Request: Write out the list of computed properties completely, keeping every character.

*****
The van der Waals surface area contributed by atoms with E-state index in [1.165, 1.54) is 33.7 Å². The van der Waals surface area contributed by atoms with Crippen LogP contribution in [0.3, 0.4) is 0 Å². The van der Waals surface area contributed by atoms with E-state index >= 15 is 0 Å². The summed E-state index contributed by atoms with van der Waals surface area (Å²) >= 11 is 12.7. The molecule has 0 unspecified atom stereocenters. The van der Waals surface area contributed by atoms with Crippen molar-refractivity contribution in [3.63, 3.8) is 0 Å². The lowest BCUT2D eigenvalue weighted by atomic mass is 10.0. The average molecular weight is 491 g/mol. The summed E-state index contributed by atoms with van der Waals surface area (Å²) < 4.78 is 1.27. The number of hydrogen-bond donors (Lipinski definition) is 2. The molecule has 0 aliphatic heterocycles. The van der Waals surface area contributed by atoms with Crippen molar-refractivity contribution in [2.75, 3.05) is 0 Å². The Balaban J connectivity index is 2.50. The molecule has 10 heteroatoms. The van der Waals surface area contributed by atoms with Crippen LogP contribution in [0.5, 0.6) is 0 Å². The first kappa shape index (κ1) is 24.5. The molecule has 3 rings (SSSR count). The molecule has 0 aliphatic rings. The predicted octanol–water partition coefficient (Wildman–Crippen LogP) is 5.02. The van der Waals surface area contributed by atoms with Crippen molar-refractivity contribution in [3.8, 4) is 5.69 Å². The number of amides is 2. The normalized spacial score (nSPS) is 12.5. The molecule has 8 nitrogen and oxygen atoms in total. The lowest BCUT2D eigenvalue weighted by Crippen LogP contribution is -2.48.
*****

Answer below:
The van der Waals surface area contributed by atoms with E-state index in [1.165, 1.54) is 33.7 Å². The van der Waals surface area contributed by atoms with Crippen LogP contribution in [0.3, 0.4) is 0 Å². The van der Waals surface area contributed by atoms with E-state index >= 15 is 0 Å². The summed E-state index contributed by atoms with van der Waals surface area (Å²) >= 11 is 12.7. The molecule has 0 unspecified atom stereocenters. The van der Waals surface area contributed by atoms with Crippen molar-refractivity contribution in [3.63, 3.8) is 0 Å². The lowest BCUT2D eigenvalue weighted by atomic mass is 10.0. The average molecular weight is 491 g/mol. The summed E-state index contributed by atoms with van der Waals surface area (Å²) < 4.78 is 1.27. The number of hydrogen-bond donors (Lipinski definition) is 2. The molecule has 0 aliphatic heterocycles. The van der Waals surface area contributed by atoms with Crippen molar-refractivity contribution in [2.75, 3.05) is 0 Å². The Balaban J connectivity index is 2.50. The molecule has 10 heteroatoms. The van der Waals surface area contributed by atoms with Crippen LogP contribution in [0.5, 0.6) is 0 Å². The first kappa shape index (κ1) is 24.5. The molecule has 3 rings (SSSR count). The molecule has 0 aliphatic rings. The predicted octanol–water partition coefficient (Wildman–Crippen LogP) is 5.02. The van der Waals surface area contributed by atoms with Crippen molar-refractivity contribution in [3.8, 4) is 5.69 Å². The number of amides is 2. The normalized spacial score (nSPS) is 12.5. The molecule has 8 nitrogen and oxygen atoms in total. The lowest BCUT2D eigenvalue weighted by Crippen LogP contribution is -2.48.